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Creating a Practitioner Marketing Content Distribution Strategy

May 14, 2019 - Content Marketing, influencer content marketing, Influencer marketing, Practitioner Marketing - , ,
By: Yolanda Fintschenko

Effective content distribution is essential to the success of a practitioner marketing campaign. While structuring practitioner content with the right keywords and links for search engine optimization and discoverability will help, SEO alone is not sufficient. As our Practitioner Whisperer, Chris Tozzi, has pointed out, valuable content is worth more than keywords. Going through the exercise of identifying where you think you provide value, and then identifying topics where you can demonstrate that value not only propels you to create content that gets clicks, it is a valuable test of your value proposition assumptions. Out of this, believe it or not, will fall the critical keywords that accurately describe your content. This will lead to better ranking on search engines as people are more likely to share high-quality content that is what it advertises to be.

Getting Started

Most of the work in selecting the right content distribution channels requires an understanding of who you are creating the content for. This research is part of the persona development phase. Understanding who you are targeting will define who your practitioners are, and on what channels you will find them. The practitioners’ channels, by default, coincide with your buyers’ channels. Within these channels, there are opportunities for promotion, links, and other activities that can serve to expand the reach of your practitioner-generated content.

Distribution Channel Overview

Distribution is broken down into three categories:

  • Owned — The channels that you control, such as your own blog, website, newsletter, and social media pages.
  • Earned — Media channels that view your content as worthy of promotion.
  • Paid — Paid promotions such as ads, AdWords and promoted posts in social media.

Owned Channels

Succeeding with your own channels requires discipline and regularity. Our rule of thumb for blogs is two blog posts per week. Below that frequency, it is very difficult for your content to move the needle on anything. Earned channels forget about you, and you don’t have enough content to keep your paid promotions exciting.

Newsletter frequency depends on the value of the news you bring and your business cycle. Once a month is a good starting point. If you deliver information more frequently, but with varying impact and value to your audience, it will be ignored.

Earned Channels

Tools to help with distribution in each of the three categories abound. Tool selection depends somewhat on category, channel, and other factors such as budget. They all have potential. For our marketing-focused content, we’ve had the best luck with Growthhackers.com and Quuu. For our media site, sweetcode.io, which is a blogging site for developers featuring code-level blogs that are not product pitches, we’ve had the best luck with Hacker News and


Our best earned distribution mechanism for blog content about practitioner marketing and share of voice has been social media—with Facebook >Twitter >LinkedIn. One strategy we employ is asking Fixate’s members and contributors to engage their own network. It’s a great way to keep everyone involved. Reinforcing the idea that earned distribution is a function of relationships that each of us has and (should) maintain, is another side benefit of pulling in your internal evangelists.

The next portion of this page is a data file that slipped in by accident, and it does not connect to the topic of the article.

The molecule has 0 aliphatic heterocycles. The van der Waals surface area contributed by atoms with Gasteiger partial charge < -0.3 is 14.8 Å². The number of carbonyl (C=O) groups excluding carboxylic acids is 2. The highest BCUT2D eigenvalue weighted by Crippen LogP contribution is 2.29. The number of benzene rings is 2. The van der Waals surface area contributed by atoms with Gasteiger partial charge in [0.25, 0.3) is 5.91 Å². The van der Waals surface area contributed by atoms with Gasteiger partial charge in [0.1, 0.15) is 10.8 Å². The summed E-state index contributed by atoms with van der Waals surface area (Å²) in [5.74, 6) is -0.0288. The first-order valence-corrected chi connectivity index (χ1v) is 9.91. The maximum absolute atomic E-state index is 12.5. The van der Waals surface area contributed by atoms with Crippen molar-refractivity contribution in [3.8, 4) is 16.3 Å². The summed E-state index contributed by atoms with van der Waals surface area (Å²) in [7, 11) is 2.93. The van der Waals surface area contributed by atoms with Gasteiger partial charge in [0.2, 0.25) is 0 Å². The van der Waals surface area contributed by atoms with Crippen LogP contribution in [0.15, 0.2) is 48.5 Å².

Paid Channels

Paid promotions generally result in fewer conversions than organic sources. However, if no one knows who you are, this is a great way to get awareness of your company and brand. The effectiveness of your campaign, however, still relies on the quality and value of your content. Having many types of content to share is most helpful, so that when someone sees your company repeatedly, they see it for a different piece of content. This projects an image of authority that is based on reality.

Content to Channel Mapping

It is important that you know what content goes to which channels. Map your planned content ahead of time to the channels you think will be your priorities for distribution to ensure it is in the right format. Consider multi-channel content in one piece—for example, a blog post with an infographic that can be shared separately from the written content to maximize the effectiveness of your content.

Create a Content Generation Process

It doesn’t matter what tools you use, but ideally, put a process in place that makes your content production as turnkey as possible. (We use Trello.com.) Your process should include a way to list all your content topics, categorize type, assign responsibility, and schedule each step in production and distribution. It is important that all people (particularly your practitioners) who are a part of this process and sit outside your organization understand the process and their responsibilities. (Keep them narrow, like—“Deliver my content on time.”)

In Summary

Like everything else, with content distribution, planning is everything, and the plan is nothing. Having a content distribution strategy with a creation process that connects to delivery is important. If you have a planning process that identifies your buyers, the topics that matter most to them and their channels and practitioners, and defines your internal content delivery flow and calendar, then you will find you can also lean on that to capture opportunities.

Yolanda is a scientist, writer, marketer, coach and avid runner who lives and works in Livermore, CA.  She founded Common SciSense, a marketing company for technical products, and co-founded founderTRACTION, lean marketing services for startups. 

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